WESTVILLE CENTER — It’s been 50 years since Dick Travers and his wife, Vi, opened Pine Ridge Park campground in Westville.
She remembers her surprise when he told her his plans. It wasn’t long before Dick’s dream were a reality.
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“He was a futuristic type of guy who felt camping was going to catch on in a big way,” she said. “Back then, anyone who camped just put up a tent, wherever. It wasn’t anything like it is today.”
The couple cleared, hauled and set up the necessary sites and buildings for the anticipated guests. Their three children were brought up in the business. Nancy, Paul and Craig thought everybody lived like them, working and playing at the campground.
In 1978, they sold the campground to Walter and Annie Figsby, who ran it until 1993. Ownership then passed to the Traverses’ daughter, Nancy, and her husband, Brad Fletcher, who have made it part of their daily lives.
“I guess you could say I never left home,” said Nancy, 53, about growing up at the Route 122 campground. “I keep saying some day I’m going to pack my bags and leave, but I don’t see that happening.”
Mother and daughter both agree that camping in 1963 was very different from camping in 2013.
“It used to be that a campfire at night was all the campers needed for entertainment,” Nancy said. “Now we have so many activities, especially on the weekends.”
The Fletchers offer horseshoe tournaments, dances, a library, playground, recreation room, an in-ground pool, baseball field, game room and much more. They also have a well-stocked store.
“We don’t sell alcohol or offer massage therapy,” she said with a laugh. “That’s a resort, which we are not.”
Today’s recreational vehicles are like upscale “homes on wheels.” With televisions, satellite dishes, washers and dryers, microwaves and other modern appliances, the Fletchers had to upgrade the electrical service to accommodate the demand.
“The park started out with 25 sites, then went to 32 and now we have 150,” Brad said, adding that 137 have electricity and the rest are what are called primitive sites, more like for tents.
“We also have a cabin that we rent out.”
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Brad, 57, who retired seven years ago, was a sergeant and communications specialist with the New York State Police. He enjoys his days spent outdoors at the park but especially looks forward to meeting the people.
“We have campers come from all over the world, Australia, Italy, Switzerland and especially Canada,” he said. “But a lot of our campers are local and come back year after year. They have become like family.”
Spread over high and low acreage, sites are larger than usually found in campgrounds, allowing campers “some real estate” to enjoy, as Nancy puts it.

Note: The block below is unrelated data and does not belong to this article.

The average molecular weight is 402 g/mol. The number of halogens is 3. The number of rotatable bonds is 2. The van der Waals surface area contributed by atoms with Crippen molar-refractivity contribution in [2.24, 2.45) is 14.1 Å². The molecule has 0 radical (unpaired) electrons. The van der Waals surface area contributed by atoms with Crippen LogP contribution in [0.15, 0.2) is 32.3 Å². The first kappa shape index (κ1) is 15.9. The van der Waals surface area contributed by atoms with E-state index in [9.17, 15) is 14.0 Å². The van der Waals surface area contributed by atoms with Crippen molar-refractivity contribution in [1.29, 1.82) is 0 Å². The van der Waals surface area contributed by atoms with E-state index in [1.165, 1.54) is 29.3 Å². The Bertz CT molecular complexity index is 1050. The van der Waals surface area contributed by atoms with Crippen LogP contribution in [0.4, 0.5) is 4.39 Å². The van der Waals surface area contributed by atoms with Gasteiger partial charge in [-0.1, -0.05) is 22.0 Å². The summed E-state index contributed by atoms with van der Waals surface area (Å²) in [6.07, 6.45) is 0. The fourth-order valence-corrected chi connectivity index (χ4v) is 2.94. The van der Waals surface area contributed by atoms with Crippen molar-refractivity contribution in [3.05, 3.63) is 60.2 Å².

Campers can locate in the tall pines, planted years ago by Vi and Dick, in the open fields, or along the Salmon River that winds its way around the perimeter of the land. Roadways are designated by such names as Critter Way, Kristal Boulevard (after their daughter), Easy Street, Fletcher Road, Meadow Circle and Ian Alley (after their son).
Waterfront sites rent for $1,150 a season and have a waiting list. Sites with electricity cost $850 a season, which is May 15 to October 15. For the short term, sites are $22 a day without electric, $33 with electric and a $2 daily charge for visitors.
There are some campers who have been there each season for the past 50 years. Vi and Nancy have seen four generations of families grow up and come to Pine Ridge Park. Vi said they never had any trouble and there were no set rules.
Nancy finds rules are a necessity today. Dick died in 2009, but she remembers him telling her “water reaches its own level, sit back and watch” when trouble arises. She has applied that wisdom whenever problems have arisen at the park.
“I try to be firm, not rigid,” Nancy said. “We have to be vigilant, also, to keep the kids safe. Any parties get out of hand or any fighting and they are asked to leave. We can’t have that at a family campground.”
Holiday observances are fun days at Pine Ridge Park, including July 4th, Halloween and Christmas with competitions among campers who decorate their sites. Beginning in 1994, 12 people joined in the Fishing Buddies Club, digging for worms in a grassy compost pile the park tends year round. The latest event included 85 kids.
The park has hosted weddings, anniversaries, family reunions, birthday and graduation parties. On June 21, they will host their 50th anniversary celebration with a ‘50s and ‘60s theme. The event will include a DJ, pizza, 5-cent admission, cake and kids programs. It is open to campers and the public.
On Memorial Day weekend, a remembrance service was held in honor of seasonal campers who have passed away. A large rock, situated in a flower garden and a tree grove, holds 36 name plates. It’s not unusual for 150 people to attend the service.
“The campground keeps you young,” Nancy said, “You see the kids, you meet the families, become good friends, and you have a lot of laughs. Most of the time its restful.”
Email Susan Tobias @ email@example.com.
FOR MORE INFORMATION
Pine Ridge Park 212 Route 122, Constable, N.Y. 12926 Town of Westville
Office: 358-4125 Open May 15 through Oct. 15 yearly